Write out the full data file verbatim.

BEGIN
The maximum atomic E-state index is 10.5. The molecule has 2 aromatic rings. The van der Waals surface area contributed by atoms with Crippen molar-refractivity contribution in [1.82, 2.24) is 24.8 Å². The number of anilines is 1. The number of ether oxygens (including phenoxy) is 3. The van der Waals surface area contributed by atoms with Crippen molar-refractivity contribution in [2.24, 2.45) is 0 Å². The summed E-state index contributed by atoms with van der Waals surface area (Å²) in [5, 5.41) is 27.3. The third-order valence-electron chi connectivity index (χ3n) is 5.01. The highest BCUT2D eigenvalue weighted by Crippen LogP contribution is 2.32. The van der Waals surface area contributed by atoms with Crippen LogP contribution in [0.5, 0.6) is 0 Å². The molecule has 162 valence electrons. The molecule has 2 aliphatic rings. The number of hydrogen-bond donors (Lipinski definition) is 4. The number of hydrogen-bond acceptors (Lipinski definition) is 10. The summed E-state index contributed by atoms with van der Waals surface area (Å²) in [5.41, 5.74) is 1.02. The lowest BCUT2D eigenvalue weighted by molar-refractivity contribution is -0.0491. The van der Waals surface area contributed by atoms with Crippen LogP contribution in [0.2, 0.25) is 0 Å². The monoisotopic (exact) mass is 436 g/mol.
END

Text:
The maximum atomic E-state index is 10.5. The molecule has 2 aromatic rings. The van der Waals surface area contributed by atoms with Crippen molar-refractivity contribution in [1.82, 2.24) is 24.8 Å². The number of anilines is 1. The number of ether oxygens (including phenoxy) is 3. The van der Waals surface area contributed by atoms with Crippen molar-refractivity contribution in [2.24, 2.45) is 0 Å². The summed E-state index contributed by atoms with van der Waals surface area (Å²) in [5, 5.41) is 27.3. The third-order valence-electron chi connectivity index (χ3n) is 5.01. The highest BCUT2D eigenvalue weighted by Crippen LogP contribution is 2.32. The van der Waals surface area contributed by atoms with Crippen LogP contribution in [0.5, 0.6) is 0 Å². The molecule has 162 valence electrons. The molecule has 2 aliphatic rings. The number of hydrogen-bond donors (Lipinski definition) is 4. The number of hydrogen-bond acceptors (Lipinski definition) is 10. The summed E-state index contributed by atoms with van der Waals surface area (Å²) in [5.41, 5.74) is 1.02. The lowest BCUT2D eigenvalue weighted by molar-refractivity contribution is -0.0491. The van der Waals surface area contributed by atoms with Crippen LogP contribution in [0.2, 0.25) is 0 Å². The monoisotopic (exact) mass is 436 g/mol.